Defending these changes, Hong Kong Chief Executive John Lee stated that the books removed from the city’s public libraries were still accessible in private shops. But many Hongkongers, including moderate or establishment ones, expressed concern. “If a government cannot even convince its people why certain books – including those apparently non-political – are banned, it might have difficulties in winning trust on other issues,” warned Simon Chu Fook-keung, a former acting director of the city government’s archives from 1999 to 2003. At the South China Morning Post, Natalie Wong reported that John Lee did not clearly explain the criteria for censoring the books in Hong Kong’s libraries:
Hong Kong’s leader on Tuesday defended the removal of more public library books over political sensitivities, saying material circulated had to “serve the interest” of society without breaching the law.
Chief Executive John Lee Ka-chiu, while insisting such publications were still available in private bookshops, did not address whether the city’s freedom of access to information would be undermined if censorship standards were not transparent, as suggested by critics.
[…] “The principles we use, which I support, are to ensure that there is no breach of any laws in Hong Kong, including, of course, copyrights, etc; and also, if they spread any kinds of messages that are not in the interests of Hong Kong.”
He did not address how certain non-political titles could be linked to national security threats but offered his “strong confidence” in the professionalism of colleagues at the Leisure and Cultural Services Department in ensuring public circulation “served the interest” of the city. [Source]
These book purges come just weeks after Hong Kong held a ceremony for World Book Day, at which Kevin Yeung, the Secretary for Culture, Sports, and Tourism, said that “local public libraries have been nurturing reading as a consistent habit of the public through quality and diversified collections,” according to Xinhua. Earlier in March, Hong Kong police arrested two men for possessing children’s books that were deemed to be “seditious.” This marks the first arrest for merely owning the books, after the publishers were jailed last year.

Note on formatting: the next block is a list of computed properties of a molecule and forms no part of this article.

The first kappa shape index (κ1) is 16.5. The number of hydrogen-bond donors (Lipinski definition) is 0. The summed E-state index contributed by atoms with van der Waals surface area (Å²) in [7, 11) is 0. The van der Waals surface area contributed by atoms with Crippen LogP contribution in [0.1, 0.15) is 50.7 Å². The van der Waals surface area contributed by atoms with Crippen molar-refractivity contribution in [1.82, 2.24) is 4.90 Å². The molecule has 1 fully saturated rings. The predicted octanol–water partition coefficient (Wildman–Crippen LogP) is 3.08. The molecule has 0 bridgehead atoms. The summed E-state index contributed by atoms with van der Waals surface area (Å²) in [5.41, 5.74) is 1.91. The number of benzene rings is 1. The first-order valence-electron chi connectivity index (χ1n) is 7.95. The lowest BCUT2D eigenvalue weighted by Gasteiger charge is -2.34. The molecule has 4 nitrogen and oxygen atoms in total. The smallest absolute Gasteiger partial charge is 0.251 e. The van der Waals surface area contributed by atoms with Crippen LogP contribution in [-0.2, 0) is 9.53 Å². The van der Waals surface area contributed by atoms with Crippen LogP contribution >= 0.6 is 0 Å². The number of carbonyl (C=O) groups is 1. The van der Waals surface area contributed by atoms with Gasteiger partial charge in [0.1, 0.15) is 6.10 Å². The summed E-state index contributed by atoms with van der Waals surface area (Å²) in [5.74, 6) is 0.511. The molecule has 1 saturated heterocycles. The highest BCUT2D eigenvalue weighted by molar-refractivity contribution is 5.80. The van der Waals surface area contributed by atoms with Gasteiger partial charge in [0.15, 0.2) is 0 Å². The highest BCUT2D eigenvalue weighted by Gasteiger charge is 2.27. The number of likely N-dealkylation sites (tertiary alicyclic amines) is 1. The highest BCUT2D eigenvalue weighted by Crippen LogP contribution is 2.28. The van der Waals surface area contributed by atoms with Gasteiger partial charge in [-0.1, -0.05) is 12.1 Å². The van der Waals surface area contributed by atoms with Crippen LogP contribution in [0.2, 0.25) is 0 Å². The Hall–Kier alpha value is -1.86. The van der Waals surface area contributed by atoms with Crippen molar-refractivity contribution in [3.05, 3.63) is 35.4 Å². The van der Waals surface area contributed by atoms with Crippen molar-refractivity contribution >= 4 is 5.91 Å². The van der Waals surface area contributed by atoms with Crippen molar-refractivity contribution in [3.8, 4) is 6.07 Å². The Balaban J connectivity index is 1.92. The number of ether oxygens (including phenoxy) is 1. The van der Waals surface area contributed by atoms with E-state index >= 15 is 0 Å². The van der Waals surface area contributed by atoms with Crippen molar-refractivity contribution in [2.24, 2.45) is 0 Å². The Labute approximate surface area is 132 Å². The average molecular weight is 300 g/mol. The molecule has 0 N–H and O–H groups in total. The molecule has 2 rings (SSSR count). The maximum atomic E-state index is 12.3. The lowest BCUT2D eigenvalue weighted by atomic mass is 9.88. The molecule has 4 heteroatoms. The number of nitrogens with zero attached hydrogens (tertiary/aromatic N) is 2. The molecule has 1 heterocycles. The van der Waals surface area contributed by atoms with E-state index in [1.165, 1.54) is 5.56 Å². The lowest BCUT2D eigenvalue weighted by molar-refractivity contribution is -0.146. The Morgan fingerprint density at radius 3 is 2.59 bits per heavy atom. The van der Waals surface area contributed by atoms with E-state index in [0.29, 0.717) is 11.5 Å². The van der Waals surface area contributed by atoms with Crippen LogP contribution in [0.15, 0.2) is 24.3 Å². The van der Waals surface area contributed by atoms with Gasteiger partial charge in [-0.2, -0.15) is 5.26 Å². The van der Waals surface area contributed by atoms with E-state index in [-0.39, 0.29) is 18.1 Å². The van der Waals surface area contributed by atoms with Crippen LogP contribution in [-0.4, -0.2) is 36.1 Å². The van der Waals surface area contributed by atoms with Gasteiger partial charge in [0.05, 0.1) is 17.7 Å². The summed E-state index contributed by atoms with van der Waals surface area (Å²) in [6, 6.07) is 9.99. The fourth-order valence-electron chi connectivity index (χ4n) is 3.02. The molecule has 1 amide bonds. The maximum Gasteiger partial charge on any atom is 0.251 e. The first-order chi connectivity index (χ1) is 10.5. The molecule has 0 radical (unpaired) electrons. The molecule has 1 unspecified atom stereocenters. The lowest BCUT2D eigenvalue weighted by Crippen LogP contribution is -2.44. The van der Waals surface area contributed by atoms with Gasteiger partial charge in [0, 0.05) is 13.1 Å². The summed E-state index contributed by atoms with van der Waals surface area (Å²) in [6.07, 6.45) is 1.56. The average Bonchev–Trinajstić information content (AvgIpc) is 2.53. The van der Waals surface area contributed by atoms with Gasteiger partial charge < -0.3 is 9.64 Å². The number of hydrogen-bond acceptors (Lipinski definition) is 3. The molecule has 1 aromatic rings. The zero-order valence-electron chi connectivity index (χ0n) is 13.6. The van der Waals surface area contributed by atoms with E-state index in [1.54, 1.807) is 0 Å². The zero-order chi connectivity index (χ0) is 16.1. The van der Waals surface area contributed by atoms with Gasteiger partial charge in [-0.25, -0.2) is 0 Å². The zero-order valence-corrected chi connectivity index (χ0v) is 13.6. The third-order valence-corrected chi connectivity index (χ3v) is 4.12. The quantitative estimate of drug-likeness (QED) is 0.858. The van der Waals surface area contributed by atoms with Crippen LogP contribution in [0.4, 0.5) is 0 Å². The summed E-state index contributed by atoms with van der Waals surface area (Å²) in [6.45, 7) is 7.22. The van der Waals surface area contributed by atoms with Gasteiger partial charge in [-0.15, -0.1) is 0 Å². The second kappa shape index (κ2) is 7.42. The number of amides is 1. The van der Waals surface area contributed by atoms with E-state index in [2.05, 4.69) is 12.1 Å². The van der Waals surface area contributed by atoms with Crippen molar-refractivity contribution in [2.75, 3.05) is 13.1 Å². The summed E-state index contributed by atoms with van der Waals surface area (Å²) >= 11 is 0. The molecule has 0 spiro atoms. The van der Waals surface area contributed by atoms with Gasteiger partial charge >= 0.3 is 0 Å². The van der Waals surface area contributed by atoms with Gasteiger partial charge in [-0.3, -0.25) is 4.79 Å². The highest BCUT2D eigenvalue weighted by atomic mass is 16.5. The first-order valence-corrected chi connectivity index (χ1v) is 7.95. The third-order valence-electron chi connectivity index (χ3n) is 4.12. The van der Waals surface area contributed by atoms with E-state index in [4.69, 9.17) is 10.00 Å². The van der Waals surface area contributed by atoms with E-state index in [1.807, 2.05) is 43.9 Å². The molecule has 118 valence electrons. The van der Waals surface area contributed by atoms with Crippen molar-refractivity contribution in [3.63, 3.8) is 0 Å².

Along with other government measures that wield the National Security Law against citizens’ rights, these book purges contribute to the erasure of Hong Kong memory. In an op-ed for The New York Times, Louisa Lim described how this parallels the state-induced amnesia in the mainland, but argued that such revisionism will be met with fierce resistance:
Revisionism — with its ancillary altering or obliteration of memory — is an act of repression. It’s the same playbook China used after violently crushing the 1989 pro-democracy demonstrations in Beijing. Then, state-induced amnesia was imposed gradually. At first the government churned out propaganda that labeled those protests as a counterrevolutionary rebellion that had to be suppressed. But over the years, the state slowly excised all public memory of its killings.
In Hong Kong the silence has set in much more quickly. The gagging of dissenting voices and editing of the past has happened at warp speed, mirroring the blink-and-you-miss-it modern news cycle. This has its own logic; the faster the blanket of silence is thrown over Hong Kong, the less time there is for criticism to take root, and the faster the next phase of transformation — whatever that may be — can be introduced. The cycle of unmaking accelerates.
[…] But Hong Kongers don’t easily forget.
When the bloody suppression of the Tiananmen movement could not be publicly commemorated in China, people in Hong Kong took it upon themselves to hold annual vigils for those killed and imprisoned in Beijing and elsewhere. Now it falls to a new Hong Kong diaspora to keep alive the memory of what happened to their own city. [Source]